Shadow and Bone Review

by Dana Berdichevsky, Opinions Editor
photo courtesy of Netflix

While most television shows adapted from book series end up misfiring, the eight-episode Netflix original “Shadow and Bone” exceeded my expectations. As an avid reader of both the “Shadow and Bone” trilogy as well as the “Six of Crows” duology which inspired the series, I was restlessly anticipating the show’s release. 

“Shadow and Bone” is set in the Grishaverse, a universe in which Grisha, those with magical powers, walk among humankind. Within this world lies the Fold: a sea of darkness filled with monsters called Volcra. 

The series follows three different storylines, starting by following the life of a girl named Alina Starkov, who discovers that she is a powerful Grisha who can destroy the Fold. When her powers are revealed, she is separated from her childhood best friend, Mal Oretsev, and whisked away into the higher-class Grisha life. Throughout her journey, she is accompanied by the General of the Second Army, the Darkling. 

In another city, Kaz Brekker, Inej Ghafa and Jesper Fahey, three gang members otherwise known as the Crows, are tasked with kidnapping Alina and set out on a journey to do so. 

In the series, there is a great divide between those with power and those without, shown through the storyline of Nina Zenik and Matthias Helvar. Matthias, a Drüskelle who hunts Grisha, and his crew capture Nina. While traveling to Fjerda, where Nina will face a trial for being Grisha, Matthias’ ship sinks, leaving enemies Nina and Matthias stranded and forced to grow closer while finding their way back to civilization.

As expected, there were several differences between the novel and the Netflix original. One massive change that I tremendously enjoyed was the inclusion of the Crows. The Crows were not a part of the book series, but they played a prominent role in the show, adding a greater element of secrecy and darkness. Their storyline kept me on the edge of my seat as they tip-toed around the continuously approaching danger. 

Another excellent difference centers around the character of Mal Oretsev. In the book, Mal is an angry, manipulative guy, and I resented his romantic relationship with Alina because he would constantly blame her for her uncontrollable power. Archie Renaux, who played Mal in the Netflix original, shaped his character into a kind, supportive and protective companion. His portrayal of Mal made me second-guess my hatred for the character and reassess his compatibility with Alina. 

Apart from these successful changes, I harbored conflicting feelings when it came to the show’s diversity. While the cast is incredibly diverse, with members of Nepalese, Ugandan and Chinese descent, the show made some poor decisions when it came to the overall exploration of the diversity of the characters.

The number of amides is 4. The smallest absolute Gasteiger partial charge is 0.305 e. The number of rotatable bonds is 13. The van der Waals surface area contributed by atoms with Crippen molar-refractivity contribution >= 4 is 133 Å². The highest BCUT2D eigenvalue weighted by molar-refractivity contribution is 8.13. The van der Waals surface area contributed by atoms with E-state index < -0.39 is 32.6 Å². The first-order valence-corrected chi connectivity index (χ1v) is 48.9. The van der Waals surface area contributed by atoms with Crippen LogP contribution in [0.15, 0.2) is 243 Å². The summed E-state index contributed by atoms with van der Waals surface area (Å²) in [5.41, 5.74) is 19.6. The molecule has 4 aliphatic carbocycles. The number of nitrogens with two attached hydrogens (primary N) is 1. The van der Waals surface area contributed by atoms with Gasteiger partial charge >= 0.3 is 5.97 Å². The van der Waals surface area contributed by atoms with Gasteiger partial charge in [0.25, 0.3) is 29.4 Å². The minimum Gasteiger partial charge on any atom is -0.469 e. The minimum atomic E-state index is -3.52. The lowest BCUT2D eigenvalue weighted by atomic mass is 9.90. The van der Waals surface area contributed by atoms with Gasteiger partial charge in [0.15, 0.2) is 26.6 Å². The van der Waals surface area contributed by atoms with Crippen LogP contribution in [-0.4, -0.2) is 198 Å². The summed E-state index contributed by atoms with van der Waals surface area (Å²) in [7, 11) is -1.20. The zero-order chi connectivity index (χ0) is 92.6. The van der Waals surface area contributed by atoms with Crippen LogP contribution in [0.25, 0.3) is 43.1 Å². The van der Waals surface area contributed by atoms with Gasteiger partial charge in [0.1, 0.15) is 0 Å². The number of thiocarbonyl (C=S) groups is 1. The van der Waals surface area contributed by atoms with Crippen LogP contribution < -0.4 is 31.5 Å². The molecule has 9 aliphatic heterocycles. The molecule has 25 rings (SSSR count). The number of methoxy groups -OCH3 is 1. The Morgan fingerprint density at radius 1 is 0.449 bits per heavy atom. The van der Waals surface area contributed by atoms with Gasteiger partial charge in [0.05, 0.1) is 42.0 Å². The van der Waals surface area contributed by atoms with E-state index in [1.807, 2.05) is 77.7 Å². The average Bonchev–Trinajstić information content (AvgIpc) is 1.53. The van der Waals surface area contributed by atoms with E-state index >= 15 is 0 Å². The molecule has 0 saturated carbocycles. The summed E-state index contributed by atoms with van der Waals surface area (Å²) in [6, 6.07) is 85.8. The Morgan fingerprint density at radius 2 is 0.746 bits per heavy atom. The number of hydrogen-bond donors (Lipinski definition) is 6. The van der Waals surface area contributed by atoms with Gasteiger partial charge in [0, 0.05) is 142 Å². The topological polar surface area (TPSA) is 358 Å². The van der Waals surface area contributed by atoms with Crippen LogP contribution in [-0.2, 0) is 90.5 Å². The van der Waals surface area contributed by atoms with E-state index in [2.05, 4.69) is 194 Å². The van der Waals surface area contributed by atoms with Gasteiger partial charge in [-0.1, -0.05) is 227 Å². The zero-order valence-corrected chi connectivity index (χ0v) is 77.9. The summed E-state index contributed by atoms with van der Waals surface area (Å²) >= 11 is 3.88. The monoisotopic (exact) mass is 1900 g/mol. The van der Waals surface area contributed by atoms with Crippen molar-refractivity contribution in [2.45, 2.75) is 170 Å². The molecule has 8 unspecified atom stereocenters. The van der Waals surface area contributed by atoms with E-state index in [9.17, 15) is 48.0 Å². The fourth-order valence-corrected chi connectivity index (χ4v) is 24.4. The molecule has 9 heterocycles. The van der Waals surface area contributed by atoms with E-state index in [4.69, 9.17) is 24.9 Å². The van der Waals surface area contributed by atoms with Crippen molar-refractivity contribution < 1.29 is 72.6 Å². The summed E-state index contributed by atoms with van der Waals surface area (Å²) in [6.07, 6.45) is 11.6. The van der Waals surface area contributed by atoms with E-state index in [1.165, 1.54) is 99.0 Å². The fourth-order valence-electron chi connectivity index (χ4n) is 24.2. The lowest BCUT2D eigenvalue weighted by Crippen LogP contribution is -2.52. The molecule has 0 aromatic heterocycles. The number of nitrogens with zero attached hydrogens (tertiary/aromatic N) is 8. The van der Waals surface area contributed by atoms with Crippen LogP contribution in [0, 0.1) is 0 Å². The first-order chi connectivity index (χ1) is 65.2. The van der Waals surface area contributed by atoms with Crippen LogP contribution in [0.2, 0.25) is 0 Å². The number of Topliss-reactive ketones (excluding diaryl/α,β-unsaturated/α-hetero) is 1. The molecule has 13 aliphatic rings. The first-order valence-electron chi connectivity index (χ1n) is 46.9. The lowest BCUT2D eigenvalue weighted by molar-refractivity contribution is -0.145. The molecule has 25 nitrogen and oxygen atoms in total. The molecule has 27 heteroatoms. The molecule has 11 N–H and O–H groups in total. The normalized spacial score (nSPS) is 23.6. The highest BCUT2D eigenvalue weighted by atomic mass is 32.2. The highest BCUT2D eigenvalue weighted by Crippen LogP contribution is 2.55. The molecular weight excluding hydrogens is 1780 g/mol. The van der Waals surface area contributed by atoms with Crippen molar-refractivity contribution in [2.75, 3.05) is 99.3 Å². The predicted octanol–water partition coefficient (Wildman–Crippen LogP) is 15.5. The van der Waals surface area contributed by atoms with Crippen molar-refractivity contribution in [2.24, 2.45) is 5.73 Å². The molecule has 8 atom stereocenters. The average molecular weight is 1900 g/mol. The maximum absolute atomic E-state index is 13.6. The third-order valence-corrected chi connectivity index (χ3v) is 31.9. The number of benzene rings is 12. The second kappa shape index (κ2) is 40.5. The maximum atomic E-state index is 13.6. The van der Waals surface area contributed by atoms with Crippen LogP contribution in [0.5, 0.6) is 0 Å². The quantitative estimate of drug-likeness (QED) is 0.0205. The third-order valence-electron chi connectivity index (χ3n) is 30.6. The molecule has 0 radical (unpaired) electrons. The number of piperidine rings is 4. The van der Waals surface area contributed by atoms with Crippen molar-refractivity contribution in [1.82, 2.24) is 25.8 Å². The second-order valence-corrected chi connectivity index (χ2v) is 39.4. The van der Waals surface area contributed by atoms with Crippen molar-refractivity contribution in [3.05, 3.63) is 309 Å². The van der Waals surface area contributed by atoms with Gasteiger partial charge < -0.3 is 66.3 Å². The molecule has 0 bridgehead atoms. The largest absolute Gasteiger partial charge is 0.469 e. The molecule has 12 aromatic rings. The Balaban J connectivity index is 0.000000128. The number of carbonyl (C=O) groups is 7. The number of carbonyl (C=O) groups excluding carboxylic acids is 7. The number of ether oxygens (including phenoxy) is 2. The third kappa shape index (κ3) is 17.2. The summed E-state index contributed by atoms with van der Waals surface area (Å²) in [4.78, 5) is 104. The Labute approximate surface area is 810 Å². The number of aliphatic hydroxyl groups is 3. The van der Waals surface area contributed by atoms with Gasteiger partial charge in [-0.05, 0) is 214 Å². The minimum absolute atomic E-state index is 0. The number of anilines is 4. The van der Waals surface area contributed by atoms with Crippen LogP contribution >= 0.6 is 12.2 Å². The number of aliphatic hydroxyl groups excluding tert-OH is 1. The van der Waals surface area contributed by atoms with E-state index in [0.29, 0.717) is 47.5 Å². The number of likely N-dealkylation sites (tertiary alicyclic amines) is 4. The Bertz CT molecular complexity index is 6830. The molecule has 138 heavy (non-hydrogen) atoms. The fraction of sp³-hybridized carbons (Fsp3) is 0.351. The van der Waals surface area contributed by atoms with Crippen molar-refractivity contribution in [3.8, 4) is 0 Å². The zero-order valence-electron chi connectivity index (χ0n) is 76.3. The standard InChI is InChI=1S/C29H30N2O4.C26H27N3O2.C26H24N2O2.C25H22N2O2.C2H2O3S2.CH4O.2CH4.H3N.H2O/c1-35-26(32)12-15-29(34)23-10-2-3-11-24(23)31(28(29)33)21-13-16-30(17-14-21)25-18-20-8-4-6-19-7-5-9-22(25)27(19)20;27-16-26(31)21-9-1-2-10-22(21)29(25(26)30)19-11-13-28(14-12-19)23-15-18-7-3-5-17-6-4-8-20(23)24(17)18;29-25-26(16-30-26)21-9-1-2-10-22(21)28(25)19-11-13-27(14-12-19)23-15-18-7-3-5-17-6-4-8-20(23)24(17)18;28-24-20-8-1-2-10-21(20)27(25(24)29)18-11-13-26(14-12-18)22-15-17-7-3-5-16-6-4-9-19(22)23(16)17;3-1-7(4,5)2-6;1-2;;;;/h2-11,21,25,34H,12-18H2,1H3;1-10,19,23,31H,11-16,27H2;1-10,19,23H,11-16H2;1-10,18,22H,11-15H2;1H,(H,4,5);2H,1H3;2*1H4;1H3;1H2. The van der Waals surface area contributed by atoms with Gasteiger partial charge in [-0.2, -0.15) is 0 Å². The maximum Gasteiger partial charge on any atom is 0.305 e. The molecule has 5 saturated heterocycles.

While the book described Alina as a white, “pale” character, the television adaptation made Alina Starkov half Shu: an ethnicity similar to our world’s Mongolian and Ancient Chinese descent. This adjustment is fascinating, but they did not fully explore how her half-Shu ethnicity affects Alina. 

We got glimpses of the discrimination she faces in the beginning of the series when Alina is ordered to the back of the food line after the server recognizes her Shu features; however, the second half of the show did not display as many of these interactions, making her identity seem forgotten. Overall, Alina’s half Shu identity adds to the humanization and connection between Alina Starkov and the audience.

Another questionable choice was casting a white stunt double for biracial Amita Suman, who plays Inej. Stunt double Vellai Krisztina used makeup to match Inej’s darker skin tone. It would have been more appropriate to select someone with a skin color closer to Suman’s. 

While watching the series, I quickly spotted another negative: Nina Zenik’s portrayal. In the books, Nina is a plus-sized character as described by Kaz, but her character is not played by a plus-sized actress. Danielle Gallaghan, who plays Nina in the television adaption, unquestionably did a phenomenal job portraying Nina’s personality and emotions. 

That being said, I believe Netflix did not seize this opportunity to help normalize different body types and bring confidence to girls who look like Nina. The casting of Danielle Gallaghan left some discomfort regarding both the missed chance and accuracy of the show. 

Though there were definitely some setbacks as expected with every television series, the Netflix original’s ability to weave the complex stories of eight characters together into one show is impressive. “Shadow and Bone” has proved itself to be a massive hit, and I am incredibly optimistic for the series’ future. As I sit impatiently waiting for an official second season, I will surely be rewatching the incredible eight episodes that have brought the magical and magnificent Grishaverse to life.